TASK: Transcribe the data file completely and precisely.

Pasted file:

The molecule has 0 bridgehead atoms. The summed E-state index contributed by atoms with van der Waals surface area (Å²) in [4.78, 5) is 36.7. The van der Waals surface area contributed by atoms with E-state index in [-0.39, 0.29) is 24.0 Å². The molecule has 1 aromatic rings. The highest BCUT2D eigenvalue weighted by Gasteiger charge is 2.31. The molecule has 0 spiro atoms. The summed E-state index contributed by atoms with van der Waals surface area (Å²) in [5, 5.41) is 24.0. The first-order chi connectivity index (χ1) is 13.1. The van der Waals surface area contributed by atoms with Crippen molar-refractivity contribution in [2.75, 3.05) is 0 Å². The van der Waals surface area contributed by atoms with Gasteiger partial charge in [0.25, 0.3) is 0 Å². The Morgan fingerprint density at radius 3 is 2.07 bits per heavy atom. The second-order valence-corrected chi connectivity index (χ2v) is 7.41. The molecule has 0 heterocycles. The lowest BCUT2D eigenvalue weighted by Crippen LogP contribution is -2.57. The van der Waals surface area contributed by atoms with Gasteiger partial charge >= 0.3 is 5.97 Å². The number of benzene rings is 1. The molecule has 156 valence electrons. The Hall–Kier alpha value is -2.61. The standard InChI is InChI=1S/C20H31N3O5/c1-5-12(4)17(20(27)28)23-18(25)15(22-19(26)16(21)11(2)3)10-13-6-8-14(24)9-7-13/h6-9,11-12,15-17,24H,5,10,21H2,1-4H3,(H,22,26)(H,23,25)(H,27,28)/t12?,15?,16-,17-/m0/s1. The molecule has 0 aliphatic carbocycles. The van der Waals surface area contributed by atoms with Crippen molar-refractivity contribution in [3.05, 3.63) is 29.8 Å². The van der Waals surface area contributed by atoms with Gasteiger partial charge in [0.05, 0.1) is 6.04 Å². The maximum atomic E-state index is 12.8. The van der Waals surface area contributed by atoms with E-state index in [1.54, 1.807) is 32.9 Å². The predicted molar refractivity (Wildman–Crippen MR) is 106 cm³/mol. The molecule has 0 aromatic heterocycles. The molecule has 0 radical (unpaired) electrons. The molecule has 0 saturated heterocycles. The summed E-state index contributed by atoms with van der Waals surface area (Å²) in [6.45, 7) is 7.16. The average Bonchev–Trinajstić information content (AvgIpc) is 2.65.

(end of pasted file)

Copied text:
The molecule has 0 bridgehead atoms. The summed E-state index contributed by atoms with van der Waals surface area (Å²) in [4.78, 5) is 36.7. The van der Waals surface area contributed by atoms with E-state index in [-0.39, 0.29) is 24.0 Å². The molecule has 1 aromatic rings. The highest BCUT2D eigenvalue weighted by Gasteiger charge is 2.31. The molecule has 0 spiro atoms. The summed E-state index contributed by atoms with van der Waals surface area (Å²) in [5, 5.41) is 24.0. The first-order chi connectivity index (χ1) is 13.1. The van der Waals surface area contributed by atoms with Crippen molar-refractivity contribution in [2.75, 3.05) is 0 Å². The van der Waals surface area contributed by atoms with Gasteiger partial charge in [0.25, 0.3) is 0 Å². The Morgan fingerprint density at radius 3 is 2.07 bits per heavy atom. The second-order valence-corrected chi connectivity index (χ2v) is 7.41. The molecule has 0 heterocycles. The lowest BCUT2D eigenvalue weighted by Crippen LogP contribution is -2.57. The van der Waals surface area contributed by atoms with Gasteiger partial charge >= 0.3 is 5.97 Å². The number of benzene rings is 1. The molecule has 156 valence electrons. The Hall–Kier alpha value is -2.61. The standard InChI is InChI=1S/C20H31N3O5/c1-5-12(4)17(20(27)28)23-18(25)15(22-19(26)16(21)11(2)3)10-13-6-8-14(24)9-7-13/h6-9,11-12,15-17,24H,5,10,21H2,1-4H3,(H,22,26)(H,23,25)(H,27,28)/t12?,15?,16-,17-/m0/s1. The molecule has 0 aliphatic carbocycles. The van der Waals surface area contributed by atoms with Crippen molar-refractivity contribution in [3.05, 3.63) is 29.8 Å². The van der Waals surface area contributed by atoms with Gasteiger partial charge in [0.05, 0.1) is 6.04 Å². The maximum atomic E-state index is 12.8. The van der Waals surface area contributed by atoms with E-state index in [1.54, 1.807) is 32.9 Å². The predicted molar refractivity (Wildman–Crippen MR) is 106 cm³/mol. The molecule has 0 aromatic heterocycles. The molecule has 0 radical (unpaired) electrons. The molecule has 0 saturated heterocycles. The summed E-state index contributed by atoms with van der Waals surface area (Å²) in [6.45, 7) is 7.16. The average Bonchev–Trinajstić information content (AvgIpc) is 2.65.